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Chuck Mangione

Jan 26, 2019

Chuck Mangione
Credit Jazz Times

Sunday Night Jazz Showcase

Program #235 (January 27 at 8:00 p.m.)

Throughout the 1970s, Chuck Mangione was a celebrity. His purposely lightweight music was melodic pop that was upbeat, optimistic, and sometimes uplifting.

Mangione's records were big sellers yet few of his fans from the era knew that his original goal was to be a bebopper. His father had often taken Chuck and his older brother Gap (a keyboardist) out to see jazz concerts, and Dizzy Gillespie was a family friend. While Chuck studied at the Eastman School, the two Mangiones co-led a bop quintet called the Jazz Brothers who recorded several albums for Jazzland, often with Sal Nistico on tenor.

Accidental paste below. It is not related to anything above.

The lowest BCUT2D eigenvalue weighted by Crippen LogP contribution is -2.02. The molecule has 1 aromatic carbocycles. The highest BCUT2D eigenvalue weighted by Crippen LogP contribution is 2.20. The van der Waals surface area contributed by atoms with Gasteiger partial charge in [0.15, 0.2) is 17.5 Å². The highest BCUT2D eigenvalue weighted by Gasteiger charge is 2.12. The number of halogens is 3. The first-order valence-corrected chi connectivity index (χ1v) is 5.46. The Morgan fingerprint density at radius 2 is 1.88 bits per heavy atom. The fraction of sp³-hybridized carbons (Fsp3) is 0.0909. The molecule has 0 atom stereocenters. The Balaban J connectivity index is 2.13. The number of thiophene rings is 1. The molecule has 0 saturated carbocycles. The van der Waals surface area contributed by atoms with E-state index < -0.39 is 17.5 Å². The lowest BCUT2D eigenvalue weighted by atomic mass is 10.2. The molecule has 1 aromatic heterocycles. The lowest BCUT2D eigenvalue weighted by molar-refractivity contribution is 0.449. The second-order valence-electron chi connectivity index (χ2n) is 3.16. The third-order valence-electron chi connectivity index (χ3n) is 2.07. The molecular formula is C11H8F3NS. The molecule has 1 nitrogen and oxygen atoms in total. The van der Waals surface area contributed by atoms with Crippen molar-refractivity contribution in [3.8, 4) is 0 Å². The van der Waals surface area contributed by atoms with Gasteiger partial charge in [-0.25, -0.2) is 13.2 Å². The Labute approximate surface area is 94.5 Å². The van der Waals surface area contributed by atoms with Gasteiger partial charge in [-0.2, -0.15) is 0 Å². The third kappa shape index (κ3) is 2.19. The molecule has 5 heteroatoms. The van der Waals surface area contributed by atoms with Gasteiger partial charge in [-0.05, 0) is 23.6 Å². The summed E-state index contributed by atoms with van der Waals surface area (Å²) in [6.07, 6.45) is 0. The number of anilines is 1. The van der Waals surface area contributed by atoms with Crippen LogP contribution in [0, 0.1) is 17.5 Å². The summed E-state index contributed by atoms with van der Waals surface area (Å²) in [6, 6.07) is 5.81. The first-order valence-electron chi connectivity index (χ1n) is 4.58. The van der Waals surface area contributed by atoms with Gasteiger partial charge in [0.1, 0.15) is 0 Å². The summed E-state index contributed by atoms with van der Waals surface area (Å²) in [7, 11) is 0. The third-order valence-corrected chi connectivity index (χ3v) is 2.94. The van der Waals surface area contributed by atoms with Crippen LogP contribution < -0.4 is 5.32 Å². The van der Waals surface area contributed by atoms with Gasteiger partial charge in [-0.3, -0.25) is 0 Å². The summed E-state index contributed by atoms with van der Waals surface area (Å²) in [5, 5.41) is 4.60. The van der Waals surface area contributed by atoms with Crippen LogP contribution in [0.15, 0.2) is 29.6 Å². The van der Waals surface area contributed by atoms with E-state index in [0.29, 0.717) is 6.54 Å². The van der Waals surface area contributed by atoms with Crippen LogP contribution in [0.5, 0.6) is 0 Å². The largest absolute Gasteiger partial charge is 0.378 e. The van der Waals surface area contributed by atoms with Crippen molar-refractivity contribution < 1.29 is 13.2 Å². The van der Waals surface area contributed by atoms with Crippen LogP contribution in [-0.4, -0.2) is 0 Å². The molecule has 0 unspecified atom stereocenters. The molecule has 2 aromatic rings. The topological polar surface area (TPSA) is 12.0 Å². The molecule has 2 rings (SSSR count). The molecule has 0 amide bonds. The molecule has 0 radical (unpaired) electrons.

Chuck Mangione played with the big bands of Woody Herman and Maynard Ferguson (both in 1965) and Art Blakey's Jazz Messengers (1965-1967).

In 1968, now sticking mostly to his soft-toned flügelhorn, Mangione formed a quartet that also featured Gerry Niewood on tenor and soprano. They cut a fine set for Mercury in 1972, but otherwise Mangione's recordings in the '70s generally used large orchestras and vocalists (including Esther Satterfield), putting the emphasis on lightweight melodies such as "Hill Where the Lord Hides," "Land of Make Believe," "Chase the Clouds Away." and the huge 1977 hit (featuring guitarist Grant Geissman) "Feels So Good."

(provided by Allmusic)